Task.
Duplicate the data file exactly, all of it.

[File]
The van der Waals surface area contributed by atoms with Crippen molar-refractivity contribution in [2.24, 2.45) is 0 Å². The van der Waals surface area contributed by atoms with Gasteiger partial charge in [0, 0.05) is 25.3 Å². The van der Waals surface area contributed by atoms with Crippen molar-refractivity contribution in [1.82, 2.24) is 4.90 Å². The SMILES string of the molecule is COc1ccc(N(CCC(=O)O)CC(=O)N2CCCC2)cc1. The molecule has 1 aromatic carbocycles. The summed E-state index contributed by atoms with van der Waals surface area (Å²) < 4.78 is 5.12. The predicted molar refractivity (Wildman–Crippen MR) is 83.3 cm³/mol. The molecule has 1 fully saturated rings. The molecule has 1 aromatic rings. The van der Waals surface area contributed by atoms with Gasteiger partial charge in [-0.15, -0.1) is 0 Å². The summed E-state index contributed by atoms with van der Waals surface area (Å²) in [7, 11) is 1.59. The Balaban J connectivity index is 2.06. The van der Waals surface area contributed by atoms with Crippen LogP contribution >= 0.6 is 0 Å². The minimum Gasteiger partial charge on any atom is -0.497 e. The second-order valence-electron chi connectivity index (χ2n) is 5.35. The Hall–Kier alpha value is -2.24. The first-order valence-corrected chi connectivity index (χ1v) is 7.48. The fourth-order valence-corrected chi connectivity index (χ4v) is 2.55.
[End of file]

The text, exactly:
The van der Waals surface area contributed by atoms with Crippen molar-refractivity contribution in [2.24, 2.45) is 0 Å². The van der Waals surface area contributed by atoms with Gasteiger partial charge in [0, 0.05) is 25.3 Å². The van der Waals surface area contributed by atoms with Crippen molar-refractivity contribution in [1.82, 2.24) is 4.90 Å². The SMILES string of the molecule is COc1ccc(N(CCC(=O)O)CC(=O)N2CCCC2)cc1. The molecule has 1 aromatic carbocycles. The summed E-state index contributed by atoms with van der Waals surface area (Å²) < 4.78 is 5.12. The predicted molar refractivity (Wildman–Crippen MR) is 83.3 cm³/mol. The molecule has 1 fully saturated rings. The molecule has 1 aromatic rings. The van der Waals surface area contributed by atoms with Gasteiger partial charge in [-0.15, -0.1) is 0 Å². The summed E-state index contributed by atoms with van der Waals surface area (Å²) in [7, 11) is 1.59. The Balaban J connectivity index is 2.06. The van der Waals surface area contributed by atoms with Crippen LogP contribution >= 0.6 is 0 Å². The minimum Gasteiger partial charge on any atom is -0.497 e. The second-order valence-electron chi connectivity index (χ2n) is 5.35. The Hall–Kier alpha value is -2.24. The first-order valence-corrected chi connectivity index (χ1v) is 7.48. The fourth-order valence-corrected chi connectivity index (χ4v) is 2.55.